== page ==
For many of a certain age, anything that occurred four years ago probably feels like last Thursday. For parents, a revival of author E.B. White’s charming modern children’s classic, Charlotte’s Web at Childsplay may initially seem a little too soon. After all, it was the company’s opener for its 38th season in 2014. And now here it is again, revived to begin its 2018-19 season. But for its intended audience, four years is an eternity.
For ages five and up, the majority in the house will never have seen Charlotte’s Web before. And for those whose parents treated their children to the play in 2014, there’s probably little to no memory. Remember, before the advent of videotapes and home entertainment, Disney did much the same with their classic animated features; every few years Pinocchio, or Lady and the Tramp, or perhaps Cinderella would get a new release for a new generation. If it wasn’t for DVDs and Blu-Rays, they’d still be doing it.
While this current production is based on the same Joseph Robinette adaptation that was used in September of 2014, if you’re a parent who recalls the previous presentation, what should strike you this second time around is how different the show feels from the outset. With a new scenic design from Douglas Clarke, a new cast along with some familiar faces, and new direction, this time from David Saar, 2018’s Charlotte’s Web at Childsplay has an energy as fresh as anything you may be seeing for the first time. And it’s very funny.
Running 90 minutes, including a 15-minute intermission followed by the brief but always fun Q&A with cast and audience, Robinette’s adaptation of Zuckerman’s famous pig is faithful to the novel. Fern (newcomer to Childsplay, Sedona Urias-Ramonett) is the eight-year-old farm girl who rescues a baby piglet from slaughter and names him Wilbur. “This is the most terrible case of injustice I’ve ever heard of,” she declares when her father, Mr. Arable (Jon Gentry) has to remind his daughter that raising animals ready for food is what they do on a farm. But, as one of the narrators tells us, “Fern loved Wilbur more than anything.”
In addition to Sedona, other new cast members to Charlotte’s Web include Tony Latham, remembered for his fun portrayal of Humbug in Childsplay’s The Phantom Tollbooth, here as Fern’s brother Avery; Nathan Alfred, last seen in the excellent The Snowy Day, as Farmer Zuckerman; and Tommy Strawser, returning to Childsplay for his sixth season as Wilbur the pig. “I’m gonna like it here,” Wilbur insists with all the joy and playful innocence that Strawser succeeds in bringing to the role.
Regular faces include the always welcomed Jon Gentry doing double duty as Fern’s father, Mr. Arable, and the favorite of audiences of all ages, Templeton the Rat. “Rats get no respect,” Templeton complains when asked to move his smelly things elsewhere. “That’s our lot in life.” Katie McFadzen returns as both Mrs. Arable and the Goose. When asked, why does Goose repeat things, she replies, “It’s my idio, idio-synchrocy.” Plus, Kate Haas, who regular Childsplay audiences will remember as the ebullient Junie B. Jones among many other Childsplay roles, returns, not as Fern as she was in the 2014 production, but as Sheep, who this time is portrayed as if the farm animal is a dawdling, little old lady, constantly knitting her own wool while declaring to Wilbur, “I’m not interested in pigs. Pigs mean less than nothing to me.”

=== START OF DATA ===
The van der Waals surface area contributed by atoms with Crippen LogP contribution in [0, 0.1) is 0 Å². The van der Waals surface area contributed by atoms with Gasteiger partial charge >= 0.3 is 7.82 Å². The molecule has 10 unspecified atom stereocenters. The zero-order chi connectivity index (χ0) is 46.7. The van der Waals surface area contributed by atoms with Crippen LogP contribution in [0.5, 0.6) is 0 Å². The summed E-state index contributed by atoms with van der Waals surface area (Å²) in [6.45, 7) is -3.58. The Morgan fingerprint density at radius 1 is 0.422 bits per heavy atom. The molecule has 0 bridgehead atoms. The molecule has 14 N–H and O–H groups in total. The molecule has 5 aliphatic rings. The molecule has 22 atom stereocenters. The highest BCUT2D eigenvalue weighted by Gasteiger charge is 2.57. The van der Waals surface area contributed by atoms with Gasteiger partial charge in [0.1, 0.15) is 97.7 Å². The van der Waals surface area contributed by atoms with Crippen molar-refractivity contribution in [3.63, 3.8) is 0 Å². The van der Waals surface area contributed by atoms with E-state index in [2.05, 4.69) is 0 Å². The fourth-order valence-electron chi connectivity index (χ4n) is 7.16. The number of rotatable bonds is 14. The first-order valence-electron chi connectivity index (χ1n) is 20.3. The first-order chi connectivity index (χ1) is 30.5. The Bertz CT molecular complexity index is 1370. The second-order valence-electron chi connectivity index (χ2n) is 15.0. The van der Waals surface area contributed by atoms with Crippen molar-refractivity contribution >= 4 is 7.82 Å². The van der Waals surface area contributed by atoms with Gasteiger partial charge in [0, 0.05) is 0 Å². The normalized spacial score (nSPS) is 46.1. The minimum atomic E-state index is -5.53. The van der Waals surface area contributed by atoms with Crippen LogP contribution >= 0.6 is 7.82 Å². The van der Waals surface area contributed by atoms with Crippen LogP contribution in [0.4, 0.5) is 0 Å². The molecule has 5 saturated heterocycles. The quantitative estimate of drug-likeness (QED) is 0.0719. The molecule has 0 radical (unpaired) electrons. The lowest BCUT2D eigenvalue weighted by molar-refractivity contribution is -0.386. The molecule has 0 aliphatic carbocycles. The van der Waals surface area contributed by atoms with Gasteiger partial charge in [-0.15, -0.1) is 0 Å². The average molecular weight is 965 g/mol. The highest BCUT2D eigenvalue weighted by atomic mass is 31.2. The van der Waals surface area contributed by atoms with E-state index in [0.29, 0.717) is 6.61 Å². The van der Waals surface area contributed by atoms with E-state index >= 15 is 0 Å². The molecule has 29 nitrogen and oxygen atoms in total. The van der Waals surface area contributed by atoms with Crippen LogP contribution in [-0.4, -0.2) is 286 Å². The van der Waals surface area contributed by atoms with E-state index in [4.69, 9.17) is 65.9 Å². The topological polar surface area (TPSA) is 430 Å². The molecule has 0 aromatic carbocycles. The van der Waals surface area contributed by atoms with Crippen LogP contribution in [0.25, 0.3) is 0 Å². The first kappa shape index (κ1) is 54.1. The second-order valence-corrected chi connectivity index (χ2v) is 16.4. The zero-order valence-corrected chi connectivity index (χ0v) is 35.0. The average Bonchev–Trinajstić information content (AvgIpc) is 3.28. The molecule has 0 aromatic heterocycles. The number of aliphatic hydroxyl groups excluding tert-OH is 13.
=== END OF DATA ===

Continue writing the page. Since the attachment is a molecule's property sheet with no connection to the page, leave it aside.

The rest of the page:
But best of all is Debra K. Stevens returning as Charlotte the Spider. And just as before, Debra brings that same warm, affectionate quality to the role as she weaves those famous words on her web in order to make Wilbur appear as something special and to save him from Farmer Zuckerman’s ax. When we first see Charlotte, there’s a magical quality to her appearance, appearing for just a few moments, perched on the upper level of the barn by her web, looking down on Wilbur like a mysterious, nurturing, guardian angel. “I’ll be a friend to you,” Charlotte lightly calls from above when Wilbur laments to himself that he has none.
Though, perhaps the most important difference to this delightful season opener is how it looks at the company’s new location. Having started for a brief period more than 25 years ago at Herberger Theater Center in Phoenix, Childsplay now circles back to join the other resident companies that regularly play at the valley’s most prestigious and appealing valley theatre complex. And it’s a positive move.
While Tempe Center for the Arts remains a first-class locale for theatrical presentations, one of the unspoken issues for Childsplay while based in Tempe was how dwarfed many of its productions occasionally appeared when performed on the venue’s expansive stage, the previous Charlotte’s Web included. There was often too much available space. Now performing on the Herberger’s less cavernous forum, Douglas Clarke’s scenic design fills the stage; it’s a perfect fit. And Childsplay, I’m thrilled to say, looks right at home.
Charlotte’s Web continues at Herberger Theater Center in Phoenix until October 14.
Pictures Courtesy of Tim Trumble Photography